What if I Relapse While in Methadone Treatment?

Heroin and prescription pain pill addictions – also known as opiate addictions- have left more than a few people in need of professional treatment help. In the case of chronic, long-term users, the effects of opiates leave the brain in a debilitated state. Methadone treatment offers addicts a much needed reprieve from the aftereffects of long-term opiate use.

While methadone exists as one of the more effective opiate addiction treatments, a person can still relapse while in methadone treatment. When this happens, one or more factors may contribute to his or her inability to maintain abstinence.

Methadone treatment programs employ a range of medical and behavioral treatment interventions that work to address the many challenges addicts face in recovery. While a relapse episode can be discouraging, it’s especially important to maintain close contact with your treating physician as any number of adjustments can be made to get you back on the right track.

Methadone’s Therapeutic Effects

Methadone’s treatment effectiveness derives from its opiate-based ingredients. As a synthetic opiate drug, methadone’s effects offers relief from the bouts of withdrawal and drug cravings so often experienced in recovery. Unfortunately, these same ingredients can cause unexpected problems when a person’s dosage level isn’t calibrated correctly.

Too high a dosage level will leave a person in a sedated state and may even produce a mild “high” effect, much like other addictive opiates do. Too low dosage level a person at risk of experiencing overwhelming withdrawal and/or cravings effects.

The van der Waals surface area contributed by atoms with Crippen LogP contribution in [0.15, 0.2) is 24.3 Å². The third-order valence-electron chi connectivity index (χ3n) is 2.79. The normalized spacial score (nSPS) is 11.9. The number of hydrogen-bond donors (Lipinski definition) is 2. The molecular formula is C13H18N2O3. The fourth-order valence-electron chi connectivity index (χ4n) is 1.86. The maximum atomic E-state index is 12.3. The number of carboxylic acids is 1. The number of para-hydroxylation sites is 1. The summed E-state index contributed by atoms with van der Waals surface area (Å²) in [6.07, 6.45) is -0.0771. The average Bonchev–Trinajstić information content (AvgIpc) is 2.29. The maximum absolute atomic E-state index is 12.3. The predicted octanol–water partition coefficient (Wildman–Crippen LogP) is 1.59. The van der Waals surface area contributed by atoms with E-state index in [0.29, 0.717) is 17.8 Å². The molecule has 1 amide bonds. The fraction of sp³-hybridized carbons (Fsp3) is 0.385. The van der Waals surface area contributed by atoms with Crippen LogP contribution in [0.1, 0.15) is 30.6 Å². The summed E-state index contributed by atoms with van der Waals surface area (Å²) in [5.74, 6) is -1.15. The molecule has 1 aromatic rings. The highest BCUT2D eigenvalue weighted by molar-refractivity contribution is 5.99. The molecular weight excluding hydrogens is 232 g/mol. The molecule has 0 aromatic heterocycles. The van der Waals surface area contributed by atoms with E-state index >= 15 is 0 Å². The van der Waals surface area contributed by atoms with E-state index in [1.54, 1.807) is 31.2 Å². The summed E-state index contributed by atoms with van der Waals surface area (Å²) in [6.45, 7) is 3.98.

Dosage Considerations

methadone treatment

Methadone dosage varies from person to person

By the time a person enters methadone treatment, the brain has developed a high tolerance for opiate drugs in general. In order for methadone treatment to be effective, doctors must first determine how high a person’s tolerance level is, according to the U. S. National Library of Medicine. This information is then used to calibrate what dose of methadone will best meet a person’s treatment needs.

It’s not uncommon for doctors to have to recalibrate dosage amounts several times before finding the optimal dosage level. During this period, the risk for relapse can run high, especially when dosage levels are set too low.

Behavioral Treatment Interventions


Methadone treatment programs typically offer a range of behavioral treatment interventions as a condition for receiving ongoing methadone medication treatment. These methadone treatment interventions are designed to build upon the drug’s therapeutic benefits by helping a person develop the types of coping skills needed to maintain abstinence on an ongoing basis.

As psychotherapy and drug counseling make up a large part of the behavioral treatment component, these sessions offer ideal settings for working through withdrawal and cravings effects when they arise.

What to Do Next

Methadone treatment programs rely on the information they receive from each client to ensure a person’s treatment needs are being addressed. For this reason, it’s especially important to keep the lines of communication open between you and your treating physician.

If and when a relapse episode occurs, any and all details you can provide regarding when and how withdrawal and cravings effect develop can go a long way towards helping your doctor coordinate your treatment needs and recalibrate your dosage levels.

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